Security matters more than anything with people’s children. They want to know that their kids are safe and these days, that requires more than just taking someone’s word for it. People want to know that your building is secure, that you have enough staff to manage all the children, and that nothing is going to happen to their babies while they’re in your care. Even if you don’t have Fort Knox-level security, explain what you do have and what measures you take to make sure that kids are safe at all times. 

Provide as much information and peace of mind for parents as you can. Explain what steps you take to ensure that things are safe and in the event that something does go wrong, explain the processes in place to stop things in their tracks and resolve issues before they get out of hand (which, by the way, you should have). 

10. What is your policy for illness?

This is a big one with parents. They want to know that their children are somewhere safe and that they’ll be properly cared for when they aren’t feeling well. Not only that, but parents don’t want to send their kids to daycare only to have them come home with a cold because someone else didn’t keep their child home that day. Have a policy for sickness that keeps the best interests of the kids in mind at all times and explain it clearly to the parents. Don’t let anyone guilt you into taking a sick child “just this once” or you could create a big problem. Set a solid policy for illness and explain it in this Q&A so that every potential client knows what to expect.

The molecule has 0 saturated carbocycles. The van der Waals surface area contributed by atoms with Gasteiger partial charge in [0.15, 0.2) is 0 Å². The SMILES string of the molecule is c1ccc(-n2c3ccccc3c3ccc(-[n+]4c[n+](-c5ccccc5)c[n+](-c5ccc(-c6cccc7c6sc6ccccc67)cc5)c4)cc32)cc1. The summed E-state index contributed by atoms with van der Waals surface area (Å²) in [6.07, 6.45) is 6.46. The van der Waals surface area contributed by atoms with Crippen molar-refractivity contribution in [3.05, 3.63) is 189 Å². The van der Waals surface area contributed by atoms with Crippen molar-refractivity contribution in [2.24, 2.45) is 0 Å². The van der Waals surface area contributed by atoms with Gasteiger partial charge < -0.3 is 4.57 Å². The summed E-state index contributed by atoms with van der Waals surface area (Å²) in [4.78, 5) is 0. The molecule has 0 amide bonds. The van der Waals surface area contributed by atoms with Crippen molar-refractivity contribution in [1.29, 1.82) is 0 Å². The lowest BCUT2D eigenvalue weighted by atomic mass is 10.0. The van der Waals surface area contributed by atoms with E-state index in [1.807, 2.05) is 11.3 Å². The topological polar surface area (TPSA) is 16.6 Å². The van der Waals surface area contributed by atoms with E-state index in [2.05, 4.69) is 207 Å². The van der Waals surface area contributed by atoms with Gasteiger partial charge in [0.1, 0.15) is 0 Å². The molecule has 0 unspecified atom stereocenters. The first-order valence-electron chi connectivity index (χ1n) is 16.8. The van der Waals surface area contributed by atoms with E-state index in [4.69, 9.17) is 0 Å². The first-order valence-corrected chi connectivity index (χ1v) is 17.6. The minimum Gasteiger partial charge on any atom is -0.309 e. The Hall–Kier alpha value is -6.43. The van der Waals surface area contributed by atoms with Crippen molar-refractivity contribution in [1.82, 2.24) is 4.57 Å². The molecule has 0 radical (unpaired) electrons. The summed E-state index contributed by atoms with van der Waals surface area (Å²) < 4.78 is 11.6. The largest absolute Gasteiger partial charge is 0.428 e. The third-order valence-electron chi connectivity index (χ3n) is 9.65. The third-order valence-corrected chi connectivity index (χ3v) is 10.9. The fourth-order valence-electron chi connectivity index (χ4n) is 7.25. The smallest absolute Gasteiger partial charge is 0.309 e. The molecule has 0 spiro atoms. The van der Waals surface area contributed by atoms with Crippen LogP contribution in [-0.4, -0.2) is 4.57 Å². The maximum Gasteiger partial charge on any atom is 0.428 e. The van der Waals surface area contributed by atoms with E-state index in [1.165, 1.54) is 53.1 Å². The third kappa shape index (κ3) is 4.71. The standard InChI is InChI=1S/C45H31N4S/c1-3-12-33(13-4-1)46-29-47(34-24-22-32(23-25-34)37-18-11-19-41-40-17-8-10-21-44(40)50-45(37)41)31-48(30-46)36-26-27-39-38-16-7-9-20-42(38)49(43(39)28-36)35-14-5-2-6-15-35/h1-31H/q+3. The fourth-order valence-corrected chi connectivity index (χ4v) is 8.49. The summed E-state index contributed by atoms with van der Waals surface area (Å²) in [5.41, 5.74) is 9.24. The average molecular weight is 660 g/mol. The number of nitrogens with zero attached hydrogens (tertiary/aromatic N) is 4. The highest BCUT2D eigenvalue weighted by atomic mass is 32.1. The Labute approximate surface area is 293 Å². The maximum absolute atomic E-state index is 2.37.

Care for your most valuable clients while we take care of the chats, calls, and more

Running your childcare company should be your first order of business. Of course, once you set up that stellar FAQ page, who’s going to field all those new incoming leads? At Smith.ai, our team of dedicated receptionists know how to deliver 24/7 professional service for incoming phone calls, live website chats, Facebook and SMS messages, and so much more. We can even help you create a strategy to tackle it all while you’re taking care of the kiddos. 

From new leads to returning clients, people are going to need to reach you in several ways. They’re going to expect you to be available, and yet you’re going to need to be running your business. That’s where we come in—just put us to work and we’ll take care of everything that you need, from calls and chats to appointment scheduling, intake, and more. 

To learn more, schedule a consultation to discuss how the virtual receptionists at Smith.ai can deliver 24/7 solutions for your communications so that you can focus on the children. You can also reach us at hello@smith.ai or (650) 727-6484. 

Business Education
Marketing Advice
Written by Sean Lund-Brown

Sean Lund-Brown is a current Marketing Assistant for Smith.ai. A graduate from Metropolitan State University of Denver, Sean graduated with a BA in Music and an individualized degree in Teaching Vocal Pedagogy.